The thing you find when you progress in a martial art is the difficulty in learning how to be a good Uke. You can't be too resistant but you can't be too compliant- you get nowhere. This is always difficult (at least it was for me when I became a yellow belt)- How do you Uke for a lower grade without being too hard or too soft? The answer I guess is to find a balance, think of being as one with Tori (or vice versa) while maintaining the centre.
It is Uke's role to help Tori demonstrate the breaking of balance (but obviously not making it too easy for Tori)- ie: you learn to flex and 'fly'. Once you learn that the mat becomes your lifelong friend...foam is quite tasty once you get used to it, trust me.

Saturday, 14 April 2007

Chapter 11: Gradings...A test of skill and sanity, Help!

I have to admit, I don't like gradings much. I'm not sure why but in the run up to gradings everything goes to pot- techniques, breakfalls, you name it. However, once I have done a grading I usually feel a lot better. Hopefully , the next grading for me will be to orange belt. Its strange how a year ago I was fussing about my very first Aikido grading to white and now I'm seriously thinking of grading to orange (or not, if I can think of a way of running far far away.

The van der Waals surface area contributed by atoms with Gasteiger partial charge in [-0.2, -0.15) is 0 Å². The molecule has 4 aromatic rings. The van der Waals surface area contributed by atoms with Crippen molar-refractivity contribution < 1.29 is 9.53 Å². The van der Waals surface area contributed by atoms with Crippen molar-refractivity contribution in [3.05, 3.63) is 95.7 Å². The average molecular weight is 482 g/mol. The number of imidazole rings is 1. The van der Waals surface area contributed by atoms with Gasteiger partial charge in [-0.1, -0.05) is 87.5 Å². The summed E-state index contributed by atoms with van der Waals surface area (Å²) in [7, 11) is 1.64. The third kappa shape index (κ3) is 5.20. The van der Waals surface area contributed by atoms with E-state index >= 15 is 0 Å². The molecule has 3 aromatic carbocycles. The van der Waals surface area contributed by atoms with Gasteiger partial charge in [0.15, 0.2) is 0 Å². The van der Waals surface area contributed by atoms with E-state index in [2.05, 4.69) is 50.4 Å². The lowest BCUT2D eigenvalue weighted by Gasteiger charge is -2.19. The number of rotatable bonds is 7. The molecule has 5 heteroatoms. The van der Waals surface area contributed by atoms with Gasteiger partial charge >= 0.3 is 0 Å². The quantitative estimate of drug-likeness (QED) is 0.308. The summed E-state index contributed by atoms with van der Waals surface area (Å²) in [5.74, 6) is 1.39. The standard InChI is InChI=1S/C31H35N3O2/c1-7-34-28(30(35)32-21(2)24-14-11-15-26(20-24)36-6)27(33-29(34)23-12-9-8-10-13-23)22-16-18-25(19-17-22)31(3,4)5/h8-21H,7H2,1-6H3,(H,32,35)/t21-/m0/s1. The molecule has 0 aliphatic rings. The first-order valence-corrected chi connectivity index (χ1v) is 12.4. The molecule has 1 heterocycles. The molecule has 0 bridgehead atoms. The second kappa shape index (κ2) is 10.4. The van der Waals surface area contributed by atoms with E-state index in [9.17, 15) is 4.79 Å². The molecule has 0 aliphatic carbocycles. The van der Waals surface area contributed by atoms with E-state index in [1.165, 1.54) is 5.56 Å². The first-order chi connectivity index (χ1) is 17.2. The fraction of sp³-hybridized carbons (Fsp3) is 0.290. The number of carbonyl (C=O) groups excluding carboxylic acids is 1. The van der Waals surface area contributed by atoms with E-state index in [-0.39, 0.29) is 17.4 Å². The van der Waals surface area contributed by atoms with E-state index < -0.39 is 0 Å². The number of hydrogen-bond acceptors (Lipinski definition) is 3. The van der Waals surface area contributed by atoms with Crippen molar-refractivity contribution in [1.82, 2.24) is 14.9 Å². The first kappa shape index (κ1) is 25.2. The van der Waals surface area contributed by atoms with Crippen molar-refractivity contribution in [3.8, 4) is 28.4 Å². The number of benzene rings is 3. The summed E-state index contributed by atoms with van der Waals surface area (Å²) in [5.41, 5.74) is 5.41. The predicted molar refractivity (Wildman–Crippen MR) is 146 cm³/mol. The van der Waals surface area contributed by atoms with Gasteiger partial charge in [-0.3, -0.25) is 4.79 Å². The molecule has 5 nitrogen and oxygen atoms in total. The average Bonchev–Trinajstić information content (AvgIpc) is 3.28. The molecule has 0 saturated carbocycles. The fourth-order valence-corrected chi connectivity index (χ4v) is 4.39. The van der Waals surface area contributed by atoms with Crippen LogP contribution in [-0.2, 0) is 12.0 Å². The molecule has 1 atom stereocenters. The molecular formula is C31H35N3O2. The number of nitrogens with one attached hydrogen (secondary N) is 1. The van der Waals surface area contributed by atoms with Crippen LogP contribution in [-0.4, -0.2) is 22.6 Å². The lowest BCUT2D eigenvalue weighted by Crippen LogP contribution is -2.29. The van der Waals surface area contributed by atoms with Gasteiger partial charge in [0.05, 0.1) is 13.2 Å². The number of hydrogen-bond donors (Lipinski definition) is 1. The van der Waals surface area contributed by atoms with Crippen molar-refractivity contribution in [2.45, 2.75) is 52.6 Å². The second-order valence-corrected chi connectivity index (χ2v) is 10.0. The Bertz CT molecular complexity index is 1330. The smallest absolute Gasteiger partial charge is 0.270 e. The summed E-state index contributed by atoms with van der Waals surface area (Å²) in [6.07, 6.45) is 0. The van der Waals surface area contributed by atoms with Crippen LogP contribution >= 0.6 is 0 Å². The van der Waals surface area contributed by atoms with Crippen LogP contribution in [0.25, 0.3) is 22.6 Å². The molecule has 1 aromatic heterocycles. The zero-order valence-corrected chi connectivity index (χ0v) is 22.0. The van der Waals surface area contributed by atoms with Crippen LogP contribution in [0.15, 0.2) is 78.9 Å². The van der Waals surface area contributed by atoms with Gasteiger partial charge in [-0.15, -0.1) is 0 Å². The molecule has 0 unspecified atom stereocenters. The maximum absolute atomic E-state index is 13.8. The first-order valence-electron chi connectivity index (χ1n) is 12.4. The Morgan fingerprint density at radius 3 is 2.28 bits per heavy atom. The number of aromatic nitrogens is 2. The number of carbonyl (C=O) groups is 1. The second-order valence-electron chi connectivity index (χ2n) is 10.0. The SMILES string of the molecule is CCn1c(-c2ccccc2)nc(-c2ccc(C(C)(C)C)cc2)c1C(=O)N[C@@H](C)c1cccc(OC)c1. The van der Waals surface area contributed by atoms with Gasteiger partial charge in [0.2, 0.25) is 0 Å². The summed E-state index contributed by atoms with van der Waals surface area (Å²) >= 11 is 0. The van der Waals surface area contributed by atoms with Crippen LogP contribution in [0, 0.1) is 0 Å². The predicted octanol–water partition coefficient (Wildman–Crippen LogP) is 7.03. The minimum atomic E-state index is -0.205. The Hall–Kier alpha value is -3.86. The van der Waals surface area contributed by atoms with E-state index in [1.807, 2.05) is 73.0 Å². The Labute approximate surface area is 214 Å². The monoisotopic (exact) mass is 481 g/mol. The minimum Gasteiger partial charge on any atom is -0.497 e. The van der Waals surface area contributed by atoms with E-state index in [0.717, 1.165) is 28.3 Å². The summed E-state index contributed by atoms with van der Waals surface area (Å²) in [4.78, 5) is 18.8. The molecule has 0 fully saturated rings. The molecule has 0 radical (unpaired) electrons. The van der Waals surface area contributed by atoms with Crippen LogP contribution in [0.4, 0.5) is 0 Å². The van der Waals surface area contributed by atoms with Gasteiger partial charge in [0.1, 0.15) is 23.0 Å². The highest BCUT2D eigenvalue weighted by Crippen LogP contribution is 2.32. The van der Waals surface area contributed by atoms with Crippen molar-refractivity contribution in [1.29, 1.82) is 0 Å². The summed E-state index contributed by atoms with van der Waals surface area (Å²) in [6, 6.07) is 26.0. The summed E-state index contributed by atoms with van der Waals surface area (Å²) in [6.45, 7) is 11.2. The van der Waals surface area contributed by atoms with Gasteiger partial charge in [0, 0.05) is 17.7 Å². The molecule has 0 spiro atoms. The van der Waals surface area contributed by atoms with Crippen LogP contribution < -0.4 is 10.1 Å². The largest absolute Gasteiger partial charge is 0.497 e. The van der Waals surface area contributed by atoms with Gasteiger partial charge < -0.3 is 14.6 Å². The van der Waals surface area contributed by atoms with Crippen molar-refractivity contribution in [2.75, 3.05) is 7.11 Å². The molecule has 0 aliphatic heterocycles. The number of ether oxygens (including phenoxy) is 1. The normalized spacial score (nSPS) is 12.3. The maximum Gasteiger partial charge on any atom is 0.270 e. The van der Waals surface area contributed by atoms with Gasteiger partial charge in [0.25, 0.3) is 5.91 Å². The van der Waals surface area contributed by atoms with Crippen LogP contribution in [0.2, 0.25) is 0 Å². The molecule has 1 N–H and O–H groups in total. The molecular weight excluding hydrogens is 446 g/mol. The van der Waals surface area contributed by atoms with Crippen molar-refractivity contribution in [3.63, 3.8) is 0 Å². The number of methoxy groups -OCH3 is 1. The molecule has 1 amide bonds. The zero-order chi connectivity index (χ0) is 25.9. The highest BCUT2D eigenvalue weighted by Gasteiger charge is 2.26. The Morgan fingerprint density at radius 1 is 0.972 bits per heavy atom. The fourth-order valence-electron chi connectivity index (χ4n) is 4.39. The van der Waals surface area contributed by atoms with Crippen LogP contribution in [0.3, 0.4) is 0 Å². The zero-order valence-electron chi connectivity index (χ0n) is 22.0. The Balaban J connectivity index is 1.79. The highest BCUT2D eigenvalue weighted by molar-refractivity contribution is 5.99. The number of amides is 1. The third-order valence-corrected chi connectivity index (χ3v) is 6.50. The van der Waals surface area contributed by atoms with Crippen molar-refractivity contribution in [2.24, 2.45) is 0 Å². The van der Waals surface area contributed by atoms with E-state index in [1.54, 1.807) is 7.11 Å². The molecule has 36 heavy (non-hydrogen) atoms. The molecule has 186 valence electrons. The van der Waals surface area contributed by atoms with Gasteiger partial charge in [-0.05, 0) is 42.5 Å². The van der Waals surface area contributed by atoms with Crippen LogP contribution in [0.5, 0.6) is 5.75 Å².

Before you ask, nope the forward ukemi still isn't quite right but I can do Kote breakfalls! Yes! Yes! Yes! (Yeah okay, I'm a little too excited about being able to do that and yeah, I can't roll but I can somersault, so I'm a bit weird in that way. Oh well, who said life was simple?)
So on with the nest grading. (Gulp) I know, I know, there is nothing to be afraid of, and the weather is quite warm now so my circulation should be okay ( At least I won't be struggling with Waki with no circulation, no fun at all, trust me). Somehow I never know how I manage to do gradings-my nerves are in tatters the day before. But if I didn't get up there and bite the bullet, I never would.
The advice I would give to a beginner is just relax and enjoy it (says she) but there is nothing to be afraid of (just a few people watching that's all) Trust me- I'm an Aikiddocca!